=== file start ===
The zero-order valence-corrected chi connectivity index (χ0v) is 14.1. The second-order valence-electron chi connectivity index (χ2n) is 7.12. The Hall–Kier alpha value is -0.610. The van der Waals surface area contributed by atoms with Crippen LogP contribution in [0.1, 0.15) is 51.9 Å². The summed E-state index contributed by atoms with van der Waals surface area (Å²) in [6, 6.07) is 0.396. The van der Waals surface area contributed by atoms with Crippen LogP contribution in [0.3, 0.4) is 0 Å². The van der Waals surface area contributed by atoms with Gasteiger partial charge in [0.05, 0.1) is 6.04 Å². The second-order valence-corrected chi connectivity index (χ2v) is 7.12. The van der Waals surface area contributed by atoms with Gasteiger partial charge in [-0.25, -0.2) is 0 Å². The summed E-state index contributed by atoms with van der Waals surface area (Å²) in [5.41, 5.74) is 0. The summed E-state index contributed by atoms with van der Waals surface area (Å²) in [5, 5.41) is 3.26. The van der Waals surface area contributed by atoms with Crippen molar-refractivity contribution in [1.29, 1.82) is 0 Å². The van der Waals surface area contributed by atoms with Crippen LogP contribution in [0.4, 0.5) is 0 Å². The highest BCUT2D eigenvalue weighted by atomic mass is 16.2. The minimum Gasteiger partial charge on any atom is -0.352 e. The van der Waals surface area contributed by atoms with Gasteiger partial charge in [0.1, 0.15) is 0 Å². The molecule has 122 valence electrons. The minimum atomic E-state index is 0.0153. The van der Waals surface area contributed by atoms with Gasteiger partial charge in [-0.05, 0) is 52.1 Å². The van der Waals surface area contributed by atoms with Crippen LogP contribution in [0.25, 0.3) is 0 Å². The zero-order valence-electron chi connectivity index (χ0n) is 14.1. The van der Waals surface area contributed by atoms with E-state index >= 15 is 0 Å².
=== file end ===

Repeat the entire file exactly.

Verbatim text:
The zero-order valence-corrected chi connectivity index (χ0v) is 14.1. The second-order valence-electron chi connectivity index (χ2n) is 7.12. The Hall–Kier alpha value is -0.610. The van der Waals surface area contributed by atoms with Crippen LogP contribution in [0.1, 0.15) is 51.9 Å². The summed E-state index contributed by atoms with van der Waals surface area (Å²) in [6, 6.07) is 0.396. The van der Waals surface area contributed by atoms with Crippen LogP contribution in [0.3, 0.4) is 0 Å². The van der Waals surface area contributed by atoms with Gasteiger partial charge in [0.05, 0.1) is 6.04 Å². The second-order valence-corrected chi connectivity index (χ2v) is 7.12. The van der Waals surface area contributed by atoms with Gasteiger partial charge in [-0.25, -0.2) is 0 Å². The summed E-state index contributed by atoms with van der Waals surface area (Å²) in [5.41, 5.74) is 0. The summed E-state index contributed by atoms with van der Waals surface area (Å²) in [5, 5.41) is 3.26. The van der Waals surface area contributed by atoms with Crippen molar-refractivity contribution in [1.29, 1.82) is 0 Å². The van der Waals surface area contributed by atoms with Crippen LogP contribution in [0.4, 0.5) is 0 Å². The highest BCUT2D eigenvalue weighted by atomic mass is 16.2. The minimum Gasteiger partial charge on any atom is -0.352 e. The van der Waals surface area contributed by atoms with Gasteiger partial charge in [0.1, 0.15) is 0 Å². The molecule has 122 valence electrons. The minimum atomic E-state index is 0.0153. The van der Waals surface area contributed by atoms with Gasteiger partial charge in [-0.05, 0) is 52.1 Å². The van der Waals surface area contributed by atoms with Crippen LogP contribution in [0.25, 0.3) is 0 Å². The zero-order valence-electron chi connectivity index (χ0n) is 14.1. The van der Waals surface area contributed by atoms with E-state index >= 15 is 0 Å².